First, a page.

Earlier this week, Jeremy Corbyn indulged in an extraordinary, and highly contradictory, rant. In a video uploaded to Twitter, the Labour leader accused the press of having gone “a bit James Bond” in their response to the allegations surrounding Corbyn’s visit to Communist Czechoslovakia in the 1980s.
In the last few days The Sun, The Mail, The Telegraph and The Express have gone a little bit James Bond.
We’ve got news for the billionaire, tax exile press barons: Change is coming. pic.twitter.com/3ehSKfaAgZ
— Jeremy Corbyn (@jeremycorbyn) February 20, 2018
He spoke of “billionaire tax exiles” controlling UK media, while cheering the declining influence of the print press. If newspapers are less powerful than ever before, why the need for additional regulation now? Moreover, as Charlotte Henry pointed out on CapX this week, if the allegations levelled at Corbyn are, as he claims, genuinely defamatory, then why not use existing laws to sue these shady press barons?
“We don’t want to close down” the free press, he said, before delivering his ominous threat: “change is coming”.
In the same week that the Leader of the Opposition urged further regulation of print media, we learnt that the BBC’s annual licence fee is set to rise, breaking the £150 barrier for the first time.
Seemingly unrelated events perhaps, but their close proximity underlines the problem with overstating the influence of “press barons”, or, indeed, print journalism more generally, while ignoring the BBC’s vast reach and power.
The influence of Britain’s printed press on the political sphere is diminishing. With a few exceptions, circulation figures are falling, reflecting the rise of new media. Gone are the days when newspapers can seriously claim to have tipped the balance of power — as The Sun did following the 1992 general election, with its famous headline “It’s the Sun Wot Won It.”
As Matt Kilcoyne of the Adam Smith Institute has pointed out, the Internet has removed many of the barriers to entry for new arrivals. We are also less loyal readers than ever before, consuming news in a multifaceted way. A recent Pew survey found that just 35 per cent of online news consumers have a favourite website, with most using multiple sites to get their information.
So, in many ways, the media landscape is becoming more liberal and pluralistic. There is one exception: the BBC.
Our state broadcaster enjoys a near-monopolistic, and growing, share of televised news output. This is particularly noteworthy, since, despite the growing importance of the Internet, TV remains the most-used platform for news.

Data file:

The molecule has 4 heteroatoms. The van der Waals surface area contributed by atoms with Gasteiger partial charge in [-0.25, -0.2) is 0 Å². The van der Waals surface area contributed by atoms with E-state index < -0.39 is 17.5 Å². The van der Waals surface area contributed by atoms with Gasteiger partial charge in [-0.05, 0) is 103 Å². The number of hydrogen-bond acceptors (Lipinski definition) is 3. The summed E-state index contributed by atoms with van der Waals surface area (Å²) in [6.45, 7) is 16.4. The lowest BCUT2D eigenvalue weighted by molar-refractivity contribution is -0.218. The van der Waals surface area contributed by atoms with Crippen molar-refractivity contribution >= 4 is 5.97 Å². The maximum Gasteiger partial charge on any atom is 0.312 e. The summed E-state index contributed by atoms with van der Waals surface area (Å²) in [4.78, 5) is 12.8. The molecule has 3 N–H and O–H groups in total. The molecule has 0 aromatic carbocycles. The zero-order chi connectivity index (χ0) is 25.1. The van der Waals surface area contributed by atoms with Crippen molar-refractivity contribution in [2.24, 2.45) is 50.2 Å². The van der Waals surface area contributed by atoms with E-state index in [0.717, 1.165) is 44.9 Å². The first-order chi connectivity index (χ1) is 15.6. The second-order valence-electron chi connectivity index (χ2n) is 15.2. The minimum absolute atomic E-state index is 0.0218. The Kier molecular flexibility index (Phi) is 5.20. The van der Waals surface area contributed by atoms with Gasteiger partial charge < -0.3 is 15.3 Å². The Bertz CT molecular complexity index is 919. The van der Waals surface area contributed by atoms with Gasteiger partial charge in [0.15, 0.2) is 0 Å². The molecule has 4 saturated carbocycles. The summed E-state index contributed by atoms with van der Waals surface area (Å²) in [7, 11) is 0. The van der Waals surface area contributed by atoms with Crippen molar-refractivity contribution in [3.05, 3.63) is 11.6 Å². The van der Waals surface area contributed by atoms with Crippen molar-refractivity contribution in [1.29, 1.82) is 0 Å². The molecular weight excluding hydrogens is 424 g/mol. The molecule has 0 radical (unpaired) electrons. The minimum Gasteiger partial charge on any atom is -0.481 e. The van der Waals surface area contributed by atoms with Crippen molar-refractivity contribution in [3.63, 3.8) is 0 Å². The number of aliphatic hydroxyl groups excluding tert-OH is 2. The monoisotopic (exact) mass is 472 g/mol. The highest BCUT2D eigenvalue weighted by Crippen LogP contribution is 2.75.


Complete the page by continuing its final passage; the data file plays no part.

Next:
The latest Ofcom data on UK viewing habits shows that 75 per cent of people get their broadcast news from the corporation — more than five times the share of its nearest rival, ITV, and 10 times more than Sky. The public would surely regard such a high market share as intolerable were it to exist in the private sector.
The guaranteed £3.7 billion a year from the licence fee has enabled the Beeb to undercut its rivals, stifling both creative industries and private competitors. The BBC’s expansion in local news, for example, had the effect of suffocating Britain’s regional press, putting hundreds of independent news outlets, including family-run provincial papers and local chains, out of business. Online, its free and ad-free offering makes life harder for everyone else.
Importantly, on certain issues, the Beeb seems to be out of step with large swathes of the population. One recent analysis by the Institute of Economic Affairs found that, since the referendum, Eurosceptics have been under-represented in key flagship BBC programmes like Question Time. Another examination revealed widespread “selection bias” in depictions of capitalism. On Radio 4’s Thought for the Day, for example, negative portrayals of business were found to outnumber positive portrayals by a factor of more than eight to one .
Of course, all institutions, to some degree, will exhibit bias (whether consciously or not). However, the BBC’s reach, the compulsory nature of the licence fee and its status as a state broadcaster, mean that conversations of bias and influence should weigh more heavily at Auntie than anywhere else. Everyone with a TV must pay the licence fee, and so they have a right to expect fair treatment from that broadcaster. There’s a social contract at play here that simply doesn’t exist with private news providers.
Many on the Left attribute a kind of mind control to the Murdoch press and the Daily Mail. Given changing consumption habits, we know this to be hyperbolic and overblown. Yet even if the myth of the all-powerful press baron were true, buying The Times or The Sun remains a voluntary undertaking. Unlike the print press, we must pay for the BBC or risk jail.